Gunmen abducted 317 girls from a boarding school in northern Nigeria on Friday, the latest in a series of mass kidnappings of students in the West African nation.
Police say they believe the girls were taken to a forest after being abducted from their boarding school in Jangebe, Zamfara state, on Friday morning. It is the latest mass kidnapping from schools in recent weeks. Armed gangs often seize schoolchildren for ransom.
Police and the military have begun joint operations to rescue the girls after the attack at the Government Girls Junior Secondary School in Jangebe town, according to a police spokesman in Zamfara state, Mohammed Shehu, who confirmed the number abducted.
One parent, Nasiru Abdullahi, told The Associated Press that his daughters, aged 10 and 13, are among the missing.
“It is disappointing that even though the military have a strong presence near the school they were unable to protect the girls,” he said. “At this stage, we are only hoping on divine intervention.”
Resident Musa Mustapha said the gunmen also attacked a nearby military camp and checkpoint, preventing soldiers from interfering while the gunmen spent several hours at the school. It was not immediately clear if there were any casualties.
Several large groups of armed men operate in Zamfara state, described by the government as bandits, and are known to kidnap for money and to push for the release of their members from jail.
Nigerian President Muhammadu Buhari said Friday the government’s primary objective is to get all the school hostages returned safe, alive and unharmed.
“We will not succumb to blackmail by bandits and criminals who target innocent school students in the expectation of huge ransom payments,” he said. “Let bandits, kidnappers and terrorists not entertain any illusions that they are more powerful than the government. They shouldn’t mistake our restraint for the humanitarian goals of protecting innocent lives as a weakness, or a sign of fear or irresolution.”
He called on state governments to review their policy of making payments, in money or vehicles, to bandits.
“Such a policy has the potential to backfire with disastrous consequences,” Buhari said. He also said state and local governments must play their part by being proactive in improving security in and around schools.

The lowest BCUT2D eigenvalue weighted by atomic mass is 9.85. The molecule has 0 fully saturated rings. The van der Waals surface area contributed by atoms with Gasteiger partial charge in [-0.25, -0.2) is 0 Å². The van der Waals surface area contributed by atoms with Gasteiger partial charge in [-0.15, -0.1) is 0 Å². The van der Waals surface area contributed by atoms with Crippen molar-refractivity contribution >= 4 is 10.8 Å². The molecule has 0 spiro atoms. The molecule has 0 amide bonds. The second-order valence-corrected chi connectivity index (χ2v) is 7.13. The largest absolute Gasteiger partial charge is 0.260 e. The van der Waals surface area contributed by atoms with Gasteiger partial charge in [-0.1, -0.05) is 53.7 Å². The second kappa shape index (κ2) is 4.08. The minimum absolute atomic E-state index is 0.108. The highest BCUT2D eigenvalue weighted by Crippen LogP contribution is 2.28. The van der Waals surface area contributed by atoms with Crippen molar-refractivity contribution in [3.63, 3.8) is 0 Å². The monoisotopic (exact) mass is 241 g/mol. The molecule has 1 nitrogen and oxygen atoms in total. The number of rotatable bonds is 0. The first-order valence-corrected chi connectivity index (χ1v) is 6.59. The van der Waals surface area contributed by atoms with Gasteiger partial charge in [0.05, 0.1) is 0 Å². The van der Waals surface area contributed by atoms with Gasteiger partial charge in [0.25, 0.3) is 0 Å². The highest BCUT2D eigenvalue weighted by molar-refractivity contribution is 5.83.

UN Secretary-General Antonio Guterres strongly condemned the abductions and called for the girls’ “immediate and unconditional release” and safe return to their families, calling attacks on schools a grave violation of human rights and the rights of children, U.N. spokesman Stephane Dujarric said.
The U.N. chief reaffirmed U.N. support to Nigeria’s government and people “in their fight against terrorism, violent extremism and organized crime,” Dujarric said, and urged Nigerian authorities “to spare no effort in bringing those responsible for this crime to justice.”
“We are angered and saddened by yet another brutal attack on schoolchildren in Nigeria,” said Peter Hawkins, UNICEF representative in the country. “This is a gross violation of children’s rights and a horrific experience for children to go through.” He called for their immediate release.
Friday’s attack came less than two weeks after gunmen abducted 42 people, including 27 students, from the Government Science College Kagara in Niger State. The students, teachers and family members are still being held.
In December, 344 students were abducted from the Government Science Secondary School Kankara in Katsina State. They were eventually released.
Anietie Ewang, Nigeria researcher at Human Rights Watch, noted the recent abductions and tweeted that “Strong action is required from the authorities to turn the tide & keep schools safe.” Amnesty International also condemned the “appalling attack,” warning in a statement that “the girls abducted are in serious risk of being harmed.” Teachers have been forced to flee to other states for protection, and many children have had to abandon their education amid frequent violent attacks in communities, Amnesty said.
Christian peace building and social justice campaigner has urged the UK Government to take action to stop a series of mass kidnappings of schoolchildren in Nigeria. Ayo Adedoyin, CEO of international organisation Peace & Social Justice (PSJ UK) has said the UK cannot turn a blind eye to the worrying issue.
Adedoyin has pressed the UK Government to take drastic actions to ensure the Nigeria’s government takes the issue seriously.
“Our ask is that UK trade negotiations with Nigeria be suspended until the Nigerian Government can demonstrate that they are indeed being intentional and proactive in protecting her citizens, evident in the development of quantifiable security measures enforced in all Nigerian States,” he said.
“These security measures should be designed in partnership with various international statutory provisions and do not infringe but protect the human rights of Nigerian citizens. Enough is Enough, our children are not disposable pawns.”
(Picture Courtesy: EPA-EFE)
(With inputs from AP, Premier)